Archive | May, 2017

Using Dexmedetomidine For Wisdom Teeth Surgery

An interesting article titled “Sedation Protocol Using Dexmedetomidine for Third Molar Extraction” appears in the 2016 Journal of Oral and Maxilofacial Surgery written by Dae-Seung Ryu and et. al. (vol. 74, pp. 926.e1-926.e7). The article seems to determine a sedation protocol for dexmedetomidine. The authors state that IV sedation is often given in cases of wisdom teeth surgery with midazolam being a medication commonly used. When midazolam is combined with opioids it can cause respiratory depression. Dexmedetomidine is an alpa2-agonist acting on adrenoceptors in many tissues, including those in the nervous, cardiovascular, and respiratory systems. Compared with midazolam, the major advantage of dexmedetomidine is its minimal effect on the respiratory system. It also produces an analgesic effect which can help alleviate the sensation of pain after tooth extraction. The authors set out to study the pain, patient satisfaction, sedation depth, and adverse effects after wisdom teeth extraction using dexmedetomidine and to compare IV and intranasal (IN) routes of administration. The […]

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Retrieving a Broken Dental Needle Using a Minimally Invasive Technique

An interesting article titled “Use of Intraoperative Navigation for Minimally Invasive Retrieval of a Broken Dental Needle” appears in the 2015 Journal of Oral and Maxillofacial Surgery and written by Kyle M. Stein (vol. 73, pp. 1911-1916). The article describes retrieving a broken dental needle using a Medtronic StealthStation S7 surgical navigation system. The use of disposable needles in dentistry has rendered the occurrence of needle breakage an extremely rare event. However, this complication continues to occur, and can be caused by improper technique, inappropriate armamentarium, and unexpected patient movement. I have described a few cases of this occuring on the wisdom teeth complications page at http://www.teethremoval.com/complications.html. In almost every case, needle breakage occurs when an inferior alveolar nerve block is administered with 30-gauge short needles. In the article a case of a 13 year old female had a broken dental […]

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Do Mesial Angled Wisdom Teeth Cause Problems to Adjacent Second Molars

An interesting article titled “Mesial Inclination of Impacted Third Molars and Its Propensity to Stimulate External Root Resorption in Second Molars—A Cone-Beam Computed Tomographic Evaluation” written by Anne Caroline Costa Oenning and et al. appears in the 2015 Journal of Oral and Maxillofacial Surgery (vol. 73, pp. 379-386). The authors explore cone-beam computed tomography (CBCT) scans to look at the teeth in the mouth. They look at the  presence of external root resorption (ERR) in second molars adjacent to horizontally and mesioangular impacted mandibular wisdom teeth. Unlike cavities, ERR is usually asymptomatic and aseptic, unless the pulp cavity has been involved or the lesion has been secondarily infected. Literature attributes the occurrence of this resorption to pressure from an adjacent impacted tooth. This pressure can activate clastic cells responsible for triggering resorption. Studies of periapical and panoramic radiographs have looked […]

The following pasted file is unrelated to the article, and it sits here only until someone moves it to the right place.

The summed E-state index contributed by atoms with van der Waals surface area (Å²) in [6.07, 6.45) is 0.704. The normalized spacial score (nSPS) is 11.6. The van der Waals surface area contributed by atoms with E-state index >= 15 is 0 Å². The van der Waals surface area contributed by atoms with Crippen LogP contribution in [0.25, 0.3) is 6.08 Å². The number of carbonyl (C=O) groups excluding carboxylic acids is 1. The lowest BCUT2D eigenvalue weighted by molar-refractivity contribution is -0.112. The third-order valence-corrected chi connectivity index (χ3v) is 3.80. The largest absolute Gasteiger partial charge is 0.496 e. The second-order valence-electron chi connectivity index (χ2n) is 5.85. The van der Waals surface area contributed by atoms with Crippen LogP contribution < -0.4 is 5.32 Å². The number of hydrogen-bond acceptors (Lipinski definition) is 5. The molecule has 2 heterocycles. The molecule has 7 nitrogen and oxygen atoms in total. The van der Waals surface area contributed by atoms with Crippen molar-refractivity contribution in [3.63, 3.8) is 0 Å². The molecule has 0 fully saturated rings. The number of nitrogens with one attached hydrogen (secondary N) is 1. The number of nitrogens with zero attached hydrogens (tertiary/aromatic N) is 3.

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Extraction of High Risk Impacted Upper Wisdom Teeth

An interesting article titled “Orthodontic Extraction of High-Risk Impacted Mandibular Third Molars in Close Proximity to the Mandibular Canal: A Systematic Review,” written by Mahmood Reza Kalantar Motamedi and et al. appears in the 2015 Journal of Oral and Maxilofacial Surgery (issue 73, pp. 1672-1685). The article describes extraction of lower wisdom teeth in close proximity to the mandibular canal which is high risk and called orthodontic extraction. The authors searched for case reports, case series, retrospective analyses, and clinical trials that reported orthodontic extraction of wisdom teeth with high risk of inferior alveolar nerve injury. The study population included patients scheduled for elective surgical removal of impacted mandibular wisdom teeth in close proximity to the mandibular canal as visualized by radiographic examination. Various databases were searched. The selected studies consisted of publications from August 1996 to March 2014 and the number of impacted mandibular wisdom teeth ranged […]

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